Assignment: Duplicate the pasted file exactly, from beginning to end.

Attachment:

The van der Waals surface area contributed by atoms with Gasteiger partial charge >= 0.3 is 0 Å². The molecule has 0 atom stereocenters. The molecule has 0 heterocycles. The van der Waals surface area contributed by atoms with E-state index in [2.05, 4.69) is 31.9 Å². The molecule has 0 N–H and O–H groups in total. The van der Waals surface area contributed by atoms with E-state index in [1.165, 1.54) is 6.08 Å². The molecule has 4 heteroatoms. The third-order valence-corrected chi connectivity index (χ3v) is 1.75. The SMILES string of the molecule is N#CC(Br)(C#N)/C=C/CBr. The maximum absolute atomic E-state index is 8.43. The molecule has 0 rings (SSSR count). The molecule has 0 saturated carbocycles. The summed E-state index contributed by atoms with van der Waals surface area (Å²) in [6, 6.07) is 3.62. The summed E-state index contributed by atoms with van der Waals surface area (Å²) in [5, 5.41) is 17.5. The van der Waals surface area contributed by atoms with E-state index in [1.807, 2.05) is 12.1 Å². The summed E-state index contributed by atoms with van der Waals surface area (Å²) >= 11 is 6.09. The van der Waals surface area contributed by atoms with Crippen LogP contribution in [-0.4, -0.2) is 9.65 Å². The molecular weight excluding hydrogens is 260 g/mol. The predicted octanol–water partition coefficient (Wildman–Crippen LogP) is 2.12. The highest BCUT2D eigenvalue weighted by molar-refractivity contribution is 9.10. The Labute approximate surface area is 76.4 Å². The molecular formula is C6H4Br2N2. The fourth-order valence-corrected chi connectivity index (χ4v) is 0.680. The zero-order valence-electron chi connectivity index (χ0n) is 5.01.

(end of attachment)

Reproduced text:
The van der Waals surface area contributed by atoms with Gasteiger partial charge >= 0.3 is 0 Å². The molecule has 0 atom stereocenters. The molecule has 0 heterocycles. The van der Waals surface area contributed by atoms with E-state index in [2.05, 4.69) is 31.9 Å². The molecule has 0 N–H and O–H groups in total. The van der Waals surface area contributed by atoms with E-state index in [1.165, 1.54) is 6.08 Å². The molecule has 4 heteroatoms. The third-order valence-corrected chi connectivity index (χ3v) is 1.75. The SMILES string of the molecule is N#CC(Br)(C#N)/C=C/CBr. The maximum absolute atomic E-state index is 8.43. The molecule has 0 rings (SSSR count). The molecule has 0 saturated carbocycles. The summed E-state index contributed by atoms with van der Waals surface area (Å²) in [6, 6.07) is 3.62. The summed E-state index contributed by atoms with van der Waals surface area (Å²) in [5, 5.41) is 17.5. The van der Waals surface area contributed by atoms with E-state index in [1.807, 2.05) is 12.1 Å². The summed E-state index contributed by atoms with van der Waals surface area (Å²) >= 11 is 6.09. The van der Waals surface area contributed by atoms with Crippen LogP contribution in [-0.4, -0.2) is 9.65 Å². The molecular weight excluding hydrogens is 260 g/mol. The predicted octanol–water partition coefficient (Wildman–Crippen LogP) is 2.12. The highest BCUT2D eigenvalue weighted by molar-refractivity contribution is 9.10. The Labute approximate surface area is 76.4 Å². The molecular formula is C6H4Br2N2. The fourth-order valence-corrected chi connectivity index (χ4v) is 0.680. The zero-order valence-electron chi connectivity index (χ0n) is 5.01.